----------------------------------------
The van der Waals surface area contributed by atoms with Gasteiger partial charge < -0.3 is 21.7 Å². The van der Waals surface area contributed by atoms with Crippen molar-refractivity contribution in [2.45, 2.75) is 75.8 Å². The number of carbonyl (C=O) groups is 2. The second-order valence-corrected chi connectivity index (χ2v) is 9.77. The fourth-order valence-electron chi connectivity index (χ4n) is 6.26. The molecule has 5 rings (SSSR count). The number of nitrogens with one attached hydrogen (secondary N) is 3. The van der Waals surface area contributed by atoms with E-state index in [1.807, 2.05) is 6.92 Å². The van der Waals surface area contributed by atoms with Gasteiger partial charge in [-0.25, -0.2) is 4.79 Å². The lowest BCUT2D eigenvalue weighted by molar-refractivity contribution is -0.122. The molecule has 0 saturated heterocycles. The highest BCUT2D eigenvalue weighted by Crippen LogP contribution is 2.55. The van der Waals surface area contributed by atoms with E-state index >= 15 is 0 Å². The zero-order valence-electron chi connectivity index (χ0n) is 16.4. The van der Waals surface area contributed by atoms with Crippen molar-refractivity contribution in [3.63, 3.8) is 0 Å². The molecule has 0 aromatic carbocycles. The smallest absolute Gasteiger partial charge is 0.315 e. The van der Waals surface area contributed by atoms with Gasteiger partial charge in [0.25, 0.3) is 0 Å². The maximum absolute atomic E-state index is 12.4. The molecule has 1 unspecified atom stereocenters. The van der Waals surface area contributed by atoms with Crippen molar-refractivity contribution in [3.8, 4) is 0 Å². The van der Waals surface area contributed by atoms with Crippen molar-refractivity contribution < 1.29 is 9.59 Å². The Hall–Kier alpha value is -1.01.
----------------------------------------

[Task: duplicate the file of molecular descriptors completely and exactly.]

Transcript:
The van der Waals surface area contributed by atoms with Gasteiger partial charge < -0.3 is 21.7 Å². The van der Waals surface area contributed by atoms with Crippen molar-refractivity contribution in [2.45, 2.75) is 75.8 Å². The number of carbonyl (C=O) groups is 2. The second-order valence-corrected chi connectivity index (χ2v) is 9.77. The fourth-order valence-electron chi connectivity index (χ4n) is 6.26. The molecule has 5 rings (SSSR count). The number of nitrogens with one attached hydrogen (secondary N) is 3. The van der Waals surface area contributed by atoms with E-state index in [1.807, 2.05) is 6.92 Å². The van der Waals surface area contributed by atoms with Gasteiger partial charge in [-0.25, -0.2) is 4.79 Å². The lowest BCUT2D eigenvalue weighted by molar-refractivity contribution is -0.122. The molecule has 0 saturated heterocycles. The highest BCUT2D eigenvalue weighted by Crippen LogP contribution is 2.55. The van der Waals surface area contributed by atoms with E-state index >= 15 is 0 Å². The zero-order valence-electron chi connectivity index (χ0n) is 16.4. The van der Waals surface area contributed by atoms with Crippen molar-refractivity contribution in [3.63, 3.8) is 0 Å². The molecule has 0 aromatic carbocycles. The smallest absolute Gasteiger partial charge is 0.315 e. The van der Waals surface area contributed by atoms with Gasteiger partial charge in [0.25, 0.3) is 0 Å². The maximum absolute atomic E-state index is 12.4. The molecule has 1 unspecified atom stereocenters. The van der Waals surface area contributed by atoms with Crippen molar-refractivity contribution in [3.8, 4) is 0 Å². The van der Waals surface area contributed by atoms with Crippen molar-refractivity contribution < 1.29 is 9.59 Å². The Hall–Kier alpha value is -1.01.